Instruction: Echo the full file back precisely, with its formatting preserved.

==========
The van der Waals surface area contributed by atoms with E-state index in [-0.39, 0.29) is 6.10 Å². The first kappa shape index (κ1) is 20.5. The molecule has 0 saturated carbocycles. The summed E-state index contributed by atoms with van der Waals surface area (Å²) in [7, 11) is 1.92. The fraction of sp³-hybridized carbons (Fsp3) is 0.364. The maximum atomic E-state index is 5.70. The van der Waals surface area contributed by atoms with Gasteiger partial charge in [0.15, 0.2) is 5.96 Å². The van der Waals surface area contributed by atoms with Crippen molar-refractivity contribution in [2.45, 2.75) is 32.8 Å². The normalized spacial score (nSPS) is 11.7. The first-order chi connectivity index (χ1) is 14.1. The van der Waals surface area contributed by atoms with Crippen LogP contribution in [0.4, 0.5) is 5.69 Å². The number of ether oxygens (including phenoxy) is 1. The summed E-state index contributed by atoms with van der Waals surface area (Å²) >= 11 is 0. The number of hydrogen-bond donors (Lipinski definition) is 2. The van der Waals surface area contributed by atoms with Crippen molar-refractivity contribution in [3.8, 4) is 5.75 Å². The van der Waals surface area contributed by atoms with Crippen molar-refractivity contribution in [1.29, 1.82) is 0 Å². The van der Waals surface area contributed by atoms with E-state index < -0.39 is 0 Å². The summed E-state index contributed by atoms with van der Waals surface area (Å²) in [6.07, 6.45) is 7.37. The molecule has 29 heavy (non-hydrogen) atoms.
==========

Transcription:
The van der Waals surface area contributed by atoms with E-state index in [-0.39, 0.29) is 6.10 Å². The first kappa shape index (κ1) is 20.5. The molecule has 0 saturated carbocycles. The summed E-state index contributed by atoms with van der Waals surface area (Å²) in [7, 11) is 1.92. The fraction of sp³-hybridized carbons (Fsp3) is 0.364. The maximum atomic E-state index is 5.70. The van der Waals surface area contributed by atoms with Gasteiger partial charge in [0.15, 0.2) is 5.96 Å². The van der Waals surface area contributed by atoms with Crippen molar-refractivity contribution in [2.45, 2.75) is 32.8 Å². The normalized spacial score (nSPS) is 11.7. The first-order chi connectivity index (χ1) is 14.1. The van der Waals surface area contributed by atoms with Crippen LogP contribution in [0.4, 0.5) is 5.69 Å². The number of ether oxygens (including phenoxy) is 1. The summed E-state index contributed by atoms with van der Waals surface area (Å²) >= 11 is 0. The number of hydrogen-bond donors (Lipinski definition) is 2. The van der Waals surface area contributed by atoms with Crippen molar-refractivity contribution in [3.8, 4) is 5.75 Å². The van der Waals surface area contributed by atoms with Crippen molar-refractivity contribution in [1.29, 1.82) is 0 Å². The van der Waals surface area contributed by atoms with E-state index < -0.39 is 0 Å². The summed E-state index contributed by atoms with van der Waals surface area (Å²) in [6.07, 6.45) is 7.37. The molecule has 29 heavy (non-hydrogen) atoms.